Results for: meditation

A Harris Poll on “Alternative Medicine”

Mark Twain popularized the phrase, “There are three kinds of lies: lies, damned lies, and polls and surveys.” (He may have said “statistics” at the end, but I think this version works as well.) A new Harris Poll on “alternative medicine” nicely demonstrates some of the problems with polls. The biggest problem is how you frame the questions. You can dramatically affect...

/ May 11, 2016
Where's the sauna detox?

NCCIH Strategic Plan 2016-2021, or: Let’s try to do some real science for a change

It’s no secret that we at Science-Based Medicine (SBM) are not particularly fond of the National Center for Complementary and Integrative Health (NCCIH). Formerly known as the National Center for Complementary and Alternative Medicine (NCCAM) and before that the Office of Alternative Medicine, NCCIH has been the foremost government agency funding research into quackery for the last 24 years, and, of course,...

/ April 4, 2016

Audio Therapy for Postoperative Pediatric Pain: Randomized Controlled Nonsense

In January of 2015, a study on “the effect of audio therapy to treat postoperative pain in children” performed at Lurie Children’s Hospital and published in Pediatric Surgery International made the media rounds. It was the typical story where numerous news outlets further exaggerated already exaggerated claims made in a university press release, in this case Northwestern University in Chicago. Some of...

/ March 25, 2016

Oregon Health & Science University SCAM Day

I was looking over a recent class catalog from my alma mater, University of Oregon. I see the Astronomy Department is having a day devoted to astrology, inviting astrologers to talk about their profession. And the Chemistry department is having alchemists give an overview on how to change base metals into gold. And, to green our energy, the Physics Department, where I...

/ March 18, 2016

Cure Is About Caring, Not Curing: Placebos, Alternative Medicine, and Patient Comfort

In a recent post, Dr. Gorski criticized two articles by Jo Marchant on placebos and alternative medicine. He mentioned that she had a book coming out and suggested I might want to review it. The title is Cure: A Journey into the Science of Mind Over Body. I don’t know of any evidence that the mind has ever cured a disease, so...

/ January 26, 2016

Is “harnessing the power of placebo” worthwhile to treat anything?

We frequently write about placebo effects here on Science-Based Medicine. The reason is simple. They are an important topic in medicine and, at least as importantly, understanding placebo effects is critical to understanding the exaggerated claims of advocates of “complementary and alternative medicine” (CAM), now more frequently called “integrative medicine” (i.e., integrating pseudoscience with science). Over the years, I (and, of course,...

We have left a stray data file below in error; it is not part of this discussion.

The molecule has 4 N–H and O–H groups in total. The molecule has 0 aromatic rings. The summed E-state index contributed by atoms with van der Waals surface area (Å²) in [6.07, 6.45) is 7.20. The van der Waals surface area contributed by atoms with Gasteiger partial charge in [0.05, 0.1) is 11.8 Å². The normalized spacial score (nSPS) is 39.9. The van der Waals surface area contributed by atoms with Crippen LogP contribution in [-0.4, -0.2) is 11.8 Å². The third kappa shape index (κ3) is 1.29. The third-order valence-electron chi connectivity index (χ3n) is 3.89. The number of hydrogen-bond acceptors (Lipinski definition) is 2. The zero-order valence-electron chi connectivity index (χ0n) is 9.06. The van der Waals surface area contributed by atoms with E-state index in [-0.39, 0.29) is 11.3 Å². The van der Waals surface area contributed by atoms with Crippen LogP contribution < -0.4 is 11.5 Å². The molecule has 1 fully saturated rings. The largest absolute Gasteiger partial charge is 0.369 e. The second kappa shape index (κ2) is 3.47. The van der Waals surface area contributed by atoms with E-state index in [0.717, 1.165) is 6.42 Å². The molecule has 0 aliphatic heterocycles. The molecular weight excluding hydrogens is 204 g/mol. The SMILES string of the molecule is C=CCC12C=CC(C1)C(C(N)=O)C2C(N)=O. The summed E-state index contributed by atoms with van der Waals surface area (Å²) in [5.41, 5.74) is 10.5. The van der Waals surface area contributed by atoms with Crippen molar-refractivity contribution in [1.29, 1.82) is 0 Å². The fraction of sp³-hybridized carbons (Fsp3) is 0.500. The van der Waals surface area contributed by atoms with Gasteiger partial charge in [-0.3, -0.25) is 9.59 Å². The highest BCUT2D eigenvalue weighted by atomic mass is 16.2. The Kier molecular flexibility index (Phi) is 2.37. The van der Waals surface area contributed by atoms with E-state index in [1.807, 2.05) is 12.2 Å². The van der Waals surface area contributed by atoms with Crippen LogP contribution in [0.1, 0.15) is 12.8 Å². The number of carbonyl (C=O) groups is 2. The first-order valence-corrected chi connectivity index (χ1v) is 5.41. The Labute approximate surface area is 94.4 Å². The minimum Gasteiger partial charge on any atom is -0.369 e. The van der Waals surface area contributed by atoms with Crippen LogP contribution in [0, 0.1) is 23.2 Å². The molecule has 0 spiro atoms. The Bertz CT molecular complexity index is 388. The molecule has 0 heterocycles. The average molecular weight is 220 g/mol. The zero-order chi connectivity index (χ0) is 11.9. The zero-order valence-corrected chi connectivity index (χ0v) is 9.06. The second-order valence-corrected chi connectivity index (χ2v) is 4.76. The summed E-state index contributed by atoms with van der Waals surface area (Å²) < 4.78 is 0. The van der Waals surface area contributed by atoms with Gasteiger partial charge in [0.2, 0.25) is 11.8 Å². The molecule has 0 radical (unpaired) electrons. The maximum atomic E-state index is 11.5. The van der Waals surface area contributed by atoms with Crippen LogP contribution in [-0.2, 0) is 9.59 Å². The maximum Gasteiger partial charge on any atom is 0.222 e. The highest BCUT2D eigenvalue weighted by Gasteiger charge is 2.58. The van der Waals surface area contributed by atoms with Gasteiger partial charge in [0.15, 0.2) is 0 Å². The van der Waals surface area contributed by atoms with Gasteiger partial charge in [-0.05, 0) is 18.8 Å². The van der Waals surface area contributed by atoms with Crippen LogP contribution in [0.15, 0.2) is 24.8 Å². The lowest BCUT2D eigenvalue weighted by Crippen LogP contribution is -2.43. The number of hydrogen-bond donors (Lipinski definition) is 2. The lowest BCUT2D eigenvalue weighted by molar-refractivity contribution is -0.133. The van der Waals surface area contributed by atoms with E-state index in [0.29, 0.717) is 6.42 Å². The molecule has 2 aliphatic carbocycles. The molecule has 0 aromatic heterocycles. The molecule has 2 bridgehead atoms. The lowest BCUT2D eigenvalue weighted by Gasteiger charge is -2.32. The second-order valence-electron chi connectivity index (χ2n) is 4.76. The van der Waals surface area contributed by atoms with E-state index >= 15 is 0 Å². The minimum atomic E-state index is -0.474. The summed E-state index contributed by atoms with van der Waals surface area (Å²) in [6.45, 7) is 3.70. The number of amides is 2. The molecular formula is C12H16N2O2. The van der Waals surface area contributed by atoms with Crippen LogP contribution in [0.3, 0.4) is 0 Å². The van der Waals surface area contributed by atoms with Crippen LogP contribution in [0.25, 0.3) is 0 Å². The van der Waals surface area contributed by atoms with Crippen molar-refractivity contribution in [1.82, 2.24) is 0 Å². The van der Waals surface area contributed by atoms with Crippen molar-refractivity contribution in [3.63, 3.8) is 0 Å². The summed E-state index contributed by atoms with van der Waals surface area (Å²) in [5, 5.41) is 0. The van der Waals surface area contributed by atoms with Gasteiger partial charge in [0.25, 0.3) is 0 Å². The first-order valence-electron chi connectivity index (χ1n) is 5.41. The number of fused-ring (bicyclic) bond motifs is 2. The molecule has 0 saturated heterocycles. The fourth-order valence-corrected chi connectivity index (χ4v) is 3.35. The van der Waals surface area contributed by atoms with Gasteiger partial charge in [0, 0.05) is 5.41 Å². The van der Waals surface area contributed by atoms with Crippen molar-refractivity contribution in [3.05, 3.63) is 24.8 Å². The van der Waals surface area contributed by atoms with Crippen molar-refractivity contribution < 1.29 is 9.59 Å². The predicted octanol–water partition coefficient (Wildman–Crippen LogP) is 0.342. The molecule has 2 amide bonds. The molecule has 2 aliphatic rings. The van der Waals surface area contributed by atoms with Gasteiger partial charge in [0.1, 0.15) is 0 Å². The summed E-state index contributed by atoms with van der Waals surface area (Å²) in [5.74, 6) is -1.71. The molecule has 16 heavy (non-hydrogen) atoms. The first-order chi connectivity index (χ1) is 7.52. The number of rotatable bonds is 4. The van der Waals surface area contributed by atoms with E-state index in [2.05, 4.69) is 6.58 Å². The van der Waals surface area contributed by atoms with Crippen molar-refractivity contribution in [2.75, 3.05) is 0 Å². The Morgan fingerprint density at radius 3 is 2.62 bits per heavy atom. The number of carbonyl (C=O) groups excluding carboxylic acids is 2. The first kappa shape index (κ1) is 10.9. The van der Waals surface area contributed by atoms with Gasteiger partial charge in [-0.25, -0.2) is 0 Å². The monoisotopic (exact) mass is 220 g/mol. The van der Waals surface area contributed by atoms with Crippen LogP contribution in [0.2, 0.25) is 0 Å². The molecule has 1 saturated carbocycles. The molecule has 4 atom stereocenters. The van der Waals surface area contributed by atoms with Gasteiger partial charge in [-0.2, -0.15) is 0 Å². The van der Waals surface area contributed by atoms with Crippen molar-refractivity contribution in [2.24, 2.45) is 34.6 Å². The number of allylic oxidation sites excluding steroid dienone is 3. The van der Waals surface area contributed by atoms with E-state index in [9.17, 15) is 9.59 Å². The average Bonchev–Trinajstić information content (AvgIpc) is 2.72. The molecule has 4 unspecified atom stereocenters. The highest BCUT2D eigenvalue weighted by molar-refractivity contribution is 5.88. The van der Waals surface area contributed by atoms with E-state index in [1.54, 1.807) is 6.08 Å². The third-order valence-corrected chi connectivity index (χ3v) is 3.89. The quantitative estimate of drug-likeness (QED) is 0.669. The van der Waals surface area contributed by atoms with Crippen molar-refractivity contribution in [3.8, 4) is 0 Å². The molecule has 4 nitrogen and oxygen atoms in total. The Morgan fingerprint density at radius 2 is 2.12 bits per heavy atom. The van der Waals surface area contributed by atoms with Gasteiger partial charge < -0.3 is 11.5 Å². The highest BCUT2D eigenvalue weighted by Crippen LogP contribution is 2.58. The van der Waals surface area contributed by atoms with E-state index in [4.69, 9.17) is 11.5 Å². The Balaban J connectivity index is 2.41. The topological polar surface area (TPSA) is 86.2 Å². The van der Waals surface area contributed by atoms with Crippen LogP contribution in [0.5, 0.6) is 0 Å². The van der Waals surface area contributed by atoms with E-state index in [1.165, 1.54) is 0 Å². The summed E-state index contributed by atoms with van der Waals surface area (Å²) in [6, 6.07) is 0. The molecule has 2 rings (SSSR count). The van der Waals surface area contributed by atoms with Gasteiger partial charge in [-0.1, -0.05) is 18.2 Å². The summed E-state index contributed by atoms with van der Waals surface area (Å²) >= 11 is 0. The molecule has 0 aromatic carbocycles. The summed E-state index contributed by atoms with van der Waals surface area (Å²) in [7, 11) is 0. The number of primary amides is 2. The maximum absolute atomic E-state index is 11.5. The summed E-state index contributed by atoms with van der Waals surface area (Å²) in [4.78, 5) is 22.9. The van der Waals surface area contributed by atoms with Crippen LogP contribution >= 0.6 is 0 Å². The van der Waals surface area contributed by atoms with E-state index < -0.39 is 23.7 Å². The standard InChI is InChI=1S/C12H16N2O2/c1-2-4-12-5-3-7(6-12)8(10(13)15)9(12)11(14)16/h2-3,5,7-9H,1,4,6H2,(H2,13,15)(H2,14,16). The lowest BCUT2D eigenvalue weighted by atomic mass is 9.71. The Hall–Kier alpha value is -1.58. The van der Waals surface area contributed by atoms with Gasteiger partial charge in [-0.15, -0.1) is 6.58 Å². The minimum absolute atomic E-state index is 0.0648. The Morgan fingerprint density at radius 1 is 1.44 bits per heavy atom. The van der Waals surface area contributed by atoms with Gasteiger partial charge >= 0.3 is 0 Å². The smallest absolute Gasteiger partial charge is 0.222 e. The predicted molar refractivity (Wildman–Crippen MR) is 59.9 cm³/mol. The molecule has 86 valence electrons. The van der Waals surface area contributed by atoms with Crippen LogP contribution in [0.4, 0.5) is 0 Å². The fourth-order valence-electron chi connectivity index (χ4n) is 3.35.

/ January 11, 2016

Australian review finds no benefit to 17 natural therapies

A review by the Australian government has assessed the evidence for a variety of natural products covered by private health insurance. Their conclusion was that most lacked clear evidence of clinical efficacy. Hopefully this will end insurance coverage of seventeen different pseudosciences.

/ November 19, 2015

Whole Body Vibration Therapy

When skeptics hear the term “vibration” a red flag goes up, because that is a common term used in pseudoscientific jargon. Vibrations are often used to refer vaguely to energy or some physical or even spiritual property that cannot be detected, and is used in a hand-waving manner to explain extraordinary claims. Vibrations, however, are also a real thing, referring to physical...

/ October 14, 2015

The Woo Boat, or: How far Andrew Wakefield has fallen

File this one under the category: You can’t make stuff like this up. (At least, I can’t.) Let’s say you’re a diehard all-conspiracy conspiracy theorist and alternative medicine believer (a not uncommon combination). You love Alex Jones and Mike Adams and agree with their rants that there is a New World Order trying to suppress your rights. You strongly believe that vaccines...

/ August 16, 2015

University of Toronto Coddles Quackery

The ongoing saga of quackademic medicine continues. The University of Toronto School of Public Health has been caught teaching utter nonsense to its students. Even worse, when called out on this dereliction of their academic responsibility, they defended it. Unfortunately, it is all too clear how something like this can happen. The department was teaching an alternative medicine course at U of...

/ July 8, 2015